For providing young adults at UGA with guidance and helping start their college experience with healthy nutrition habits, Ben Gray was Tuesday's RD of the Day.

Read the article: He Blinded Me With Science: Dietician debunks the myth of the 'freshman 15'

Jessica Jones, MS, RD Twitter
Wednesday's RD of the Day shares nine things she tells her patients at Eastmont Wellness Center, a primary care clinic in Oakland, CA, to help them eat healthier and reach their personal goals.

Jessica Jones, MS, RD, always starts her sessions by asking patients about what's motivating them to change. "It's important to find out what's driving you to make change, so you can stay focused in achieving your goals...Whatever it is, find it, tap into it, embrace it, and use it to light your fire," she says.

Once patients have the motivation they need, Jessica provides simple messages for a healthful mindset and suggests small changes that will have a big impact over time. We'll let you read all of Jessica's advice in detail, but here's a glimpse at one of her key messages: don't let a slip become a fall. "No one is perfect—perfect is boring. When you have a slip, chalk it up to the game of life and just try to do better next time. Never give up. You're way too awesome."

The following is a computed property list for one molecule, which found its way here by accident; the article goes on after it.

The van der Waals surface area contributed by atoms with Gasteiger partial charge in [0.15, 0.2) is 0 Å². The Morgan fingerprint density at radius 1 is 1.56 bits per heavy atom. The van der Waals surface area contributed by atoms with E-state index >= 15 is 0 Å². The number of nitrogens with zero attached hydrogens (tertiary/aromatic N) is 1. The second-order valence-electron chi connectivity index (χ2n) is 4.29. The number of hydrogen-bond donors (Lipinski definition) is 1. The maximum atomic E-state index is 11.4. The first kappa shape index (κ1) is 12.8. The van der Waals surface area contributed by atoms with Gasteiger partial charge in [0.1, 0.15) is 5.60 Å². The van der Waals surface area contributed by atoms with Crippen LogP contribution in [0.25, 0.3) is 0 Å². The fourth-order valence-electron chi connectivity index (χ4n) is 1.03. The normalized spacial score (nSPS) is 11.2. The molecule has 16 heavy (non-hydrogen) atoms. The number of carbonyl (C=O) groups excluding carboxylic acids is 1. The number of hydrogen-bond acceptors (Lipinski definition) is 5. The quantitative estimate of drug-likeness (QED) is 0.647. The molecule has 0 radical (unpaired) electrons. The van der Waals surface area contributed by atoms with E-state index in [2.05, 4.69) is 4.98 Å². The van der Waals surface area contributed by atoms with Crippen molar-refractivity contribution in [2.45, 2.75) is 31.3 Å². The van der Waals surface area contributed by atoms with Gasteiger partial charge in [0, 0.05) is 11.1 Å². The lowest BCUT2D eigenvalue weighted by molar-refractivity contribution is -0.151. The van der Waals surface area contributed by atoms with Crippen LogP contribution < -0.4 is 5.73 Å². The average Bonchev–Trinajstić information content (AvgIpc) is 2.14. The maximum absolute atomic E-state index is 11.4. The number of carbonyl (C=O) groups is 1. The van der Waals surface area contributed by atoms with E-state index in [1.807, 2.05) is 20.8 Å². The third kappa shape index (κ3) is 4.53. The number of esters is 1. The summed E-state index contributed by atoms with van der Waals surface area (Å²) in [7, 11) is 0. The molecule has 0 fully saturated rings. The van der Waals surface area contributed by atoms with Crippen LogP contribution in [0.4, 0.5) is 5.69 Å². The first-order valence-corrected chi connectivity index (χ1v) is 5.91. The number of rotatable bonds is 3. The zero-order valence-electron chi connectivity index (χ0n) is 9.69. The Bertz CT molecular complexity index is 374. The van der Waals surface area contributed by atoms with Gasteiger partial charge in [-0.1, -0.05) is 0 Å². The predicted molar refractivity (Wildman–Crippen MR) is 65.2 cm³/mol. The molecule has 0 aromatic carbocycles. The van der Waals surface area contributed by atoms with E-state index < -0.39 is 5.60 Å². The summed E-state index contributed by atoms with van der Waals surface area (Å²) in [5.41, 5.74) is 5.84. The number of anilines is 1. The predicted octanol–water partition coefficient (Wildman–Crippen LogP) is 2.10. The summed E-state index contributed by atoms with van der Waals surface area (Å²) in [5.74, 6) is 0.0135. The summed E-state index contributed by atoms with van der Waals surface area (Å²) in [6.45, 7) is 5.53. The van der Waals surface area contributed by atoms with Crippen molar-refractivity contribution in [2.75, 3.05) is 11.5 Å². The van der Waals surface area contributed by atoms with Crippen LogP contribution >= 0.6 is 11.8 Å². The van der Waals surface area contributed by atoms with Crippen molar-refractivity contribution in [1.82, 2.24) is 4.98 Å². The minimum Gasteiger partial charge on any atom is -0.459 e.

For helping her patients and SELF Magazine readers increase their chances for successfully meeting their health goals and maintaining that success long-term, Jessica earned Wednesday's RD of the Day honor. Learn more about Jessica at www.foodheavenmadeeasy.com.

Read the article: 9 Things I Tell My Patients as a Registered Dietitian

Jennifer Smith,  MA, RD, LDN  
Thursday's RD of the Day is also the Charlotte Observer's Mom of the Week. Jennifer Smith has been a dietitian with Lifexcel Carolina since 2013 and provides both a nutritional and mental approach to weight management.

In her Q&A, Jennifer explains her approach to weight management through Lifexcel and the types of goals she has helped her clients reach. "I provide my clients with the basics of nutrition such as portion sizes, carbohydrates, protein, and fat, eating well in social settings, grocery shopping, meal planning, fiber, cholesterol, etc. I also help clients challenge food and other beliefs that might be preventing them from making lifestyle changes," she says.